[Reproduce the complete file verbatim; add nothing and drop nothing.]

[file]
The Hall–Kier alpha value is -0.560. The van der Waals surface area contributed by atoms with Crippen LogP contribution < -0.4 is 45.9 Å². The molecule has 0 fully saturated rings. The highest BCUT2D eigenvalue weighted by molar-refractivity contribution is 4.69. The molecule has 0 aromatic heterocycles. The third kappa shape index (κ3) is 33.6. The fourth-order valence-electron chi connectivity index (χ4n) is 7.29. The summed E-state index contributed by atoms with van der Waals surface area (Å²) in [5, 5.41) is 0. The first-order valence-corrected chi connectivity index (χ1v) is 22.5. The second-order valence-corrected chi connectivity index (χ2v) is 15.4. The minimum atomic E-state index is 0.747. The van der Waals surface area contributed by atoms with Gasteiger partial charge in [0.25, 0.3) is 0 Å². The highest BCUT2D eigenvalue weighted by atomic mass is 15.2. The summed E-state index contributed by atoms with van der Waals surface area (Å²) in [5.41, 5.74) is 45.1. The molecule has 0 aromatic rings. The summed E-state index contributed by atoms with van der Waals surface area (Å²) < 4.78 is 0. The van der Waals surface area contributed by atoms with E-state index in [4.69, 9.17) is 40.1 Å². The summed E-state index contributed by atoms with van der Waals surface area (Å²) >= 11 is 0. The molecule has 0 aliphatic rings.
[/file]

The Hall–Kier alpha value is -0.560. The van der Waals surface area contributed by atoms with Crippen LogP contribution < -0.4 is 45.9 Å². The molecule has 0 fully saturated rings. The highest BCUT2D eigenvalue weighted by molar-refractivity contribution is 4.69. The molecule has 0 aromatic heterocycles. The third kappa shape index (κ3) is 33.6. The fourth-order valence-electron chi connectivity index (χ4n) is 7.29. The summed E-state index contributed by atoms with van der Waals surface area (Å²) in [5, 5.41) is 0. The first-order valence-corrected chi connectivity index (χ1v) is 22.5. The second-order valence-corrected chi connectivity index (χ2v) is 15.4. The minimum atomic E-state index is 0.747. The van der Waals surface area contributed by atoms with Gasteiger partial charge in [0.25, 0.3) is 0 Å². The highest BCUT2D eigenvalue weighted by atomic mass is 15.2. The summed E-state index contributed by atoms with van der Waals surface area (Å²) in [5.41, 5.74) is 45.1. The molecule has 0 aromatic rings. The summed E-state index contributed by atoms with van der Waals surface area (Å²) < 4.78 is 0. The van der Waals surface area contributed by atoms with E-state index in [4.69, 9.17) is 40.1 Å². The summed E-state index contributed by atoms with van der Waals surface area (Å²) >= 11 is 0. The molecule has 0 aliphatic rings.